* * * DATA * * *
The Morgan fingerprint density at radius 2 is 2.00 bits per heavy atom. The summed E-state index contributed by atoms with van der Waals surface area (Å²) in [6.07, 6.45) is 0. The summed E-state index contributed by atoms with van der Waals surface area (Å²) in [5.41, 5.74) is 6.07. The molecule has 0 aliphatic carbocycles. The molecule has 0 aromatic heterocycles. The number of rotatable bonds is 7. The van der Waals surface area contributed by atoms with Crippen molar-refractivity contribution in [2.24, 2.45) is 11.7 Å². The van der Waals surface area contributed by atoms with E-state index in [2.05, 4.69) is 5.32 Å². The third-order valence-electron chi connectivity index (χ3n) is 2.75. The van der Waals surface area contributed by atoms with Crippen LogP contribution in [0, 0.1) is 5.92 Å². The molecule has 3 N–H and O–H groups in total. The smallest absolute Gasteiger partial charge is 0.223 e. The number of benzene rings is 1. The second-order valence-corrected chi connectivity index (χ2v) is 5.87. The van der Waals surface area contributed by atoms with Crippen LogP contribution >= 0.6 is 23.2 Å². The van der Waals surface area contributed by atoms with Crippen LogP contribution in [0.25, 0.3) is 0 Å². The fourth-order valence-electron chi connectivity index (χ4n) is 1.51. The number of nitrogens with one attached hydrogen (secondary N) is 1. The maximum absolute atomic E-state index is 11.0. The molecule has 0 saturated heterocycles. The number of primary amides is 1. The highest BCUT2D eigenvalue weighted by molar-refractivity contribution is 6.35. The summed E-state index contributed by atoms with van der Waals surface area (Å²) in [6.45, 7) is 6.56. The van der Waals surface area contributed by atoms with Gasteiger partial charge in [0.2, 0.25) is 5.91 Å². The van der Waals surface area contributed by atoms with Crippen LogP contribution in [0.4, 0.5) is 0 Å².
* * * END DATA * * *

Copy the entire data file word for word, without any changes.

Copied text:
The Morgan fingerprint density at radius 2 is 2.00 bits per heavy atom. The summed E-state index contributed by atoms with van der Waals surface area (Å²) in [6.07, 6.45) is 0. The summed E-state index contributed by atoms with van der Waals surface area (Å²) in [5.41, 5.74) is 6.07. The molecule has 0 aliphatic carbocycles. The molecule has 0 aromatic heterocycles. The number of rotatable bonds is 7. The van der Waals surface area contributed by atoms with Crippen molar-refractivity contribution in [2.24, 2.45) is 11.7 Å². The van der Waals surface area contributed by atoms with E-state index in [2.05, 4.69) is 5.32 Å². The third-order valence-electron chi connectivity index (χ3n) is 2.75. The van der Waals surface area contributed by atoms with Crippen LogP contribution in [0, 0.1) is 5.92 Å². The molecule has 3 N–H and O–H groups in total. The smallest absolute Gasteiger partial charge is 0.223 e. The number of benzene rings is 1. The second-order valence-corrected chi connectivity index (χ2v) is 5.87. The van der Waals surface area contributed by atoms with Crippen LogP contribution >= 0.6 is 23.2 Å². The van der Waals surface area contributed by atoms with Crippen LogP contribution in [0.25, 0.3) is 0 Å². The fourth-order valence-electron chi connectivity index (χ4n) is 1.51. The number of nitrogens with one attached hydrogen (secondary N) is 1. The maximum absolute atomic E-state index is 11.0. The molecule has 0 saturated heterocycles. The number of primary amides is 1. The highest BCUT2D eigenvalue weighted by molar-refractivity contribution is 6.35. The summed E-state index contributed by atoms with van der Waals surface area (Å²) in [6.45, 7) is 6.56. The van der Waals surface area contributed by atoms with Gasteiger partial charge in [0.2, 0.25) is 5.91 Å². The van der Waals surface area contributed by atoms with Crippen LogP contribution in [0.4, 0.5) is 0 Å².